You can also try a cream like Super Blue Stuff OTC. It’s natural and it relieves pain. It smells good, it’s very soothing which is more important if you sensitive to scent or color. It’s all natural and available over-the-counter. It provides relief in a matter of minutes. And it will bring you benefits without the nasty side-effects included by traditional treatments for this condition.

Keep in mind that most treatments for immune system diseases usually involve the use of steroids. They will help the condition and alleviate many of the symptoms but they also have lots of very serious side-effects, especially if you need to use them long-term (and you will, this is a chronic disease that can’t be cured, only treated).

Rebecca Evans is a nurse and a health writer. Her work can be seen at geriatricnursing.org.

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Authored by: Rebecca Evans

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Jodie

RA is caused by Vector-borne disease. Borrelia infection.

KAREN L BEGEAL

My dad had RA afternoon and a fall. He suffered greatly Lynn from on it until someone told him to trying Yucca. I am not big on supplements but to see the difference in him after a couple of months was to me miraculous. He went from needing help tying his shoes and bathing to the no symptoms at all.

Lisa Hess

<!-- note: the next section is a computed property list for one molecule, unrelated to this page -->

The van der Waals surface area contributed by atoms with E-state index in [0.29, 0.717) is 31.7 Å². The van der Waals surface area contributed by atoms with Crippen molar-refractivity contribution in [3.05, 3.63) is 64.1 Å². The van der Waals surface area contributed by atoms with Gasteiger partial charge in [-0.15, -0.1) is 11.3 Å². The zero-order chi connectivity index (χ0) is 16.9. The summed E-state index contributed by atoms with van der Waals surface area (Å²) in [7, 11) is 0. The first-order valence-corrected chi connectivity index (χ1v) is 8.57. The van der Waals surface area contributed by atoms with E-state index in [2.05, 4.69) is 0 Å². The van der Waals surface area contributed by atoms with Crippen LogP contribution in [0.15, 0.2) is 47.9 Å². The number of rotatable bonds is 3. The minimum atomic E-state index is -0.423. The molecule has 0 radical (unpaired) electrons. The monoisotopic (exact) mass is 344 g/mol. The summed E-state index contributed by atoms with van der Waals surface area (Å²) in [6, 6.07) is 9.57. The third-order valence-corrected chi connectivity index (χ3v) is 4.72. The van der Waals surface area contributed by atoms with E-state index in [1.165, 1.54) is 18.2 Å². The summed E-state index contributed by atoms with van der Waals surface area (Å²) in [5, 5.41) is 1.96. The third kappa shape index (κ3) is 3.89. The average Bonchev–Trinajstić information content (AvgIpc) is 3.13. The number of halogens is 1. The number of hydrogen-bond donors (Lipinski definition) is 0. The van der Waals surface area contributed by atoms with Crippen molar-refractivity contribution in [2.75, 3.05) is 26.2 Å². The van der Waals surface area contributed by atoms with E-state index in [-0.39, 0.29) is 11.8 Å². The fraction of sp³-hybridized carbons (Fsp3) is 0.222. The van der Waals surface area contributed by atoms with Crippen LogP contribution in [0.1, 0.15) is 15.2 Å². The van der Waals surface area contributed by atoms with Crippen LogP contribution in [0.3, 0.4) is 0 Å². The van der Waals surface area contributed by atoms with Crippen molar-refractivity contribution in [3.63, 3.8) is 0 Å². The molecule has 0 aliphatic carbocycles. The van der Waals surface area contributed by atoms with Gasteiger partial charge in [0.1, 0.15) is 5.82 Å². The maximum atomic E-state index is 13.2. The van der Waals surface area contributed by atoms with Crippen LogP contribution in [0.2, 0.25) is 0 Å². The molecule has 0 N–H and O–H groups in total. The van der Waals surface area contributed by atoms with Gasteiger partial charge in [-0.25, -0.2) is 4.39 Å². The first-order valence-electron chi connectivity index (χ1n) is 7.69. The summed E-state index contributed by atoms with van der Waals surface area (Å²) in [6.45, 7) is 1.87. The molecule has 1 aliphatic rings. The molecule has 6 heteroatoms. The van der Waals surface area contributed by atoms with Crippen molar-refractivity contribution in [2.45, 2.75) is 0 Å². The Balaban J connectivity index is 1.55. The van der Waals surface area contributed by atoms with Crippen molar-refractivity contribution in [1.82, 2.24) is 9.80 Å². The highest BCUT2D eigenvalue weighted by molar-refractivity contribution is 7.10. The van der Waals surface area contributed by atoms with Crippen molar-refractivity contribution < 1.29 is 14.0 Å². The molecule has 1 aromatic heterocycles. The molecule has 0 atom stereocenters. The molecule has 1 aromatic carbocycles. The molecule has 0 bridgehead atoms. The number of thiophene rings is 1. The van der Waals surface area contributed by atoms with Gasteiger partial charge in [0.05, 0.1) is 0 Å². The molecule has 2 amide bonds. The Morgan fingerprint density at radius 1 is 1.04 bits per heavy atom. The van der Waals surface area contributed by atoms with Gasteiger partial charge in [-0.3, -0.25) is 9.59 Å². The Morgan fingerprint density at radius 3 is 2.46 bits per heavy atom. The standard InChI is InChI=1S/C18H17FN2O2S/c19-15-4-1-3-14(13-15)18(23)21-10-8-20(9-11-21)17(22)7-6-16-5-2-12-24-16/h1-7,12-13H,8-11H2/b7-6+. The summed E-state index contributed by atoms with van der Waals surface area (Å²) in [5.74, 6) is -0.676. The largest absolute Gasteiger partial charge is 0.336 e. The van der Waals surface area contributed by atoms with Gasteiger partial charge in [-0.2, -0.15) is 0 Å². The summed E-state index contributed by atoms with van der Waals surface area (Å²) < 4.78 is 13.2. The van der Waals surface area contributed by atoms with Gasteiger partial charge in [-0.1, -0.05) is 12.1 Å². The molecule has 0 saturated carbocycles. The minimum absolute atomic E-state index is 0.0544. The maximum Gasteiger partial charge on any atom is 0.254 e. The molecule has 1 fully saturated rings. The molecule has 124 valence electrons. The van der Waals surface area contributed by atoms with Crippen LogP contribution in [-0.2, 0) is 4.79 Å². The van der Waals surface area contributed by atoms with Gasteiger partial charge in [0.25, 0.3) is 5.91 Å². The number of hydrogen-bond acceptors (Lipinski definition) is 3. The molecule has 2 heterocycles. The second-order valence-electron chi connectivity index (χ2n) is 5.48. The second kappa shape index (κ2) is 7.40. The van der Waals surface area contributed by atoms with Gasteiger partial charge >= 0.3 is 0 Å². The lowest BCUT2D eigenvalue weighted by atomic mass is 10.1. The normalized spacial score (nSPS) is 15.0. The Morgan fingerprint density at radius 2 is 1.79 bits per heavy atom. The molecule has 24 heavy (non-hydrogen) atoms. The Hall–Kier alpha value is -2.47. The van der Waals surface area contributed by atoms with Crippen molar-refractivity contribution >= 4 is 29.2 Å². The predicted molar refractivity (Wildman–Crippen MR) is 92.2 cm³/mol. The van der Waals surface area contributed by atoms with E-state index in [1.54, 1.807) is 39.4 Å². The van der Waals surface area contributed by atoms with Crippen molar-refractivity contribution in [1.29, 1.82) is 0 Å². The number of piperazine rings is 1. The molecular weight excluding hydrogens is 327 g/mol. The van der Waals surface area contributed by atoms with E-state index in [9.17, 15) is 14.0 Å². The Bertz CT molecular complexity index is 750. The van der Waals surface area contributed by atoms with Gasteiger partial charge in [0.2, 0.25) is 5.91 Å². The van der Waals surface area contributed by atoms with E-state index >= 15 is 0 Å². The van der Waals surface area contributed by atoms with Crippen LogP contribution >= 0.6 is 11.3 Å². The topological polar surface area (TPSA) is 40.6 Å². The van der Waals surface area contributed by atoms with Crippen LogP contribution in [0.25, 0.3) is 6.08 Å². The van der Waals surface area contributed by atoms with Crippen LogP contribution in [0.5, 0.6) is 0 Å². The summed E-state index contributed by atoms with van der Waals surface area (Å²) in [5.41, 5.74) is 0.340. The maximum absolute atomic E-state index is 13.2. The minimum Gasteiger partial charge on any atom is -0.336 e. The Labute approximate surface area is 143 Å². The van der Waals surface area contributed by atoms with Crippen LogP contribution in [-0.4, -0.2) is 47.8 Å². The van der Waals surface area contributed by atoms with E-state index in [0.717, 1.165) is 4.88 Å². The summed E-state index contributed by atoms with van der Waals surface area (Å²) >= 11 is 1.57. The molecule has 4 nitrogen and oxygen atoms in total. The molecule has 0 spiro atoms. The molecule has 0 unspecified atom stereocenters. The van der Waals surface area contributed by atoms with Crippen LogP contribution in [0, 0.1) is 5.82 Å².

Hello, I have been diagnosed with Zeronegative RA since a bone marrow edema was found in my cervical spine from the brainstem covering the c1/c2 vertebra in 2015 and all regular PCR tests (5 over a 15 year period) came out negative for the RF Factor in my blood. I was told both conditions are rare. Last July the BME magically disappeared and all my spinal fluid returned to normal even though it left quite a bit of RA in the area covering C1 and C2, but as of this past February, new MRI shows it is back and there is no spinal fluid at all between my brainstem from my spinal cord. I have 6 other autoimmune diseases all risen from Late Stage Lyme Disease and Bartonella so I am not willing to go on conventional medication because of the risks of infection since my immune system is already so compromised. The RA is in all my joints and I know when I’m having an RA flareup versus an Osteoarthritis flare up with Fibromyalgia at the same time because I either have both joints burning and swelling including elbows, knees, hips and shoulders besides the smaller joints mentioned in your article or sporadic single joints hurting and swelling and my entire body pain from the Fibro. The joint pain and swelling began after I finished the Lyme treatment, but I’d had the Lyme undiagnosed for 9 years before treatment so the damage had already been done. I also have severe spine issues separate from anything of the immune system so I cannot excercise or walk long distances. And, just as you said, my appetite just isn’t there so I don’t eat much at all but take Omega 3 supplements w/ Vitamin D for early onset of Osteoporosis (also from Lyme). I cannot take multivitamins because of other medications I have to take. I eat Salmon at least once a week and I use medical cannibis topicals all over that help with the pain. I’ve been to the Rheumatologist, but she only “knows conventional medicine” and suggested I see a Functional Medicine doctor. Has anyone ever heard of Functional Medicine and know what it entails? Any other foods you might suggest? I know what I “SHOULD” stay away from and it’s all my favorite things that is hard to give up if it’s all I do eat, so I’m at a loss. Any help will be appreciated.